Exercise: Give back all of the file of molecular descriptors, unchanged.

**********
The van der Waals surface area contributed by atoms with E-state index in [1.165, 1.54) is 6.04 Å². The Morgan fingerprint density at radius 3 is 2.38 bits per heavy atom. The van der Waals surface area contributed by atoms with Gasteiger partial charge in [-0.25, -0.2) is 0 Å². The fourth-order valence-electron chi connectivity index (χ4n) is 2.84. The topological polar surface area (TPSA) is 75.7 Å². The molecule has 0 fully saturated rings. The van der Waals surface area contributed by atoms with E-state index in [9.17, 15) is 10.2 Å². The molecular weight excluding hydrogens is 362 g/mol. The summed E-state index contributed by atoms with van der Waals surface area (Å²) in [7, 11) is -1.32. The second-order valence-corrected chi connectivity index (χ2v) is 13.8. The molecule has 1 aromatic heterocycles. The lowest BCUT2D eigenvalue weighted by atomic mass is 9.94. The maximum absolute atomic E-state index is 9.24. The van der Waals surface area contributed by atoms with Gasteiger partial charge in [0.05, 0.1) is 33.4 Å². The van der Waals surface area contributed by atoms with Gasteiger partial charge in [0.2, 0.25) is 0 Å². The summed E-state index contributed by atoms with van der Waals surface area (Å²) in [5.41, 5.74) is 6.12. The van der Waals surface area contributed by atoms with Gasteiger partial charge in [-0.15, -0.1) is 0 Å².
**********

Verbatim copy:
The van der Waals surface area contributed by atoms with E-state index in [1.165, 1.54) is 6.04 Å². The Morgan fingerprint density at radius 3 is 2.38 bits per heavy atom. The van der Waals surface area contributed by atoms with Gasteiger partial charge in [-0.25, -0.2) is 0 Å². The fourth-order valence-electron chi connectivity index (χ4n) is 2.84. The topological polar surface area (TPSA) is 75.7 Å². The molecule has 0 fully saturated rings. The van der Waals surface area contributed by atoms with E-state index in [9.17, 15) is 10.2 Å². The molecular weight excluding hydrogens is 362 g/mol. The summed E-state index contributed by atoms with van der Waals surface area (Å²) in [7, 11) is -1.32. The second-order valence-corrected chi connectivity index (χ2v) is 13.8. The molecule has 1 aromatic heterocycles. The lowest BCUT2D eigenvalue weighted by atomic mass is 9.94. The maximum absolute atomic E-state index is 9.24. The van der Waals surface area contributed by atoms with Gasteiger partial charge in [0.05, 0.1) is 33.4 Å². The van der Waals surface area contributed by atoms with Gasteiger partial charge in [0.2, 0.25) is 0 Å². The summed E-state index contributed by atoms with van der Waals surface area (Å²) in [5.41, 5.74) is 6.12. The van der Waals surface area contributed by atoms with Gasteiger partial charge in [-0.15, -0.1) is 0 Å².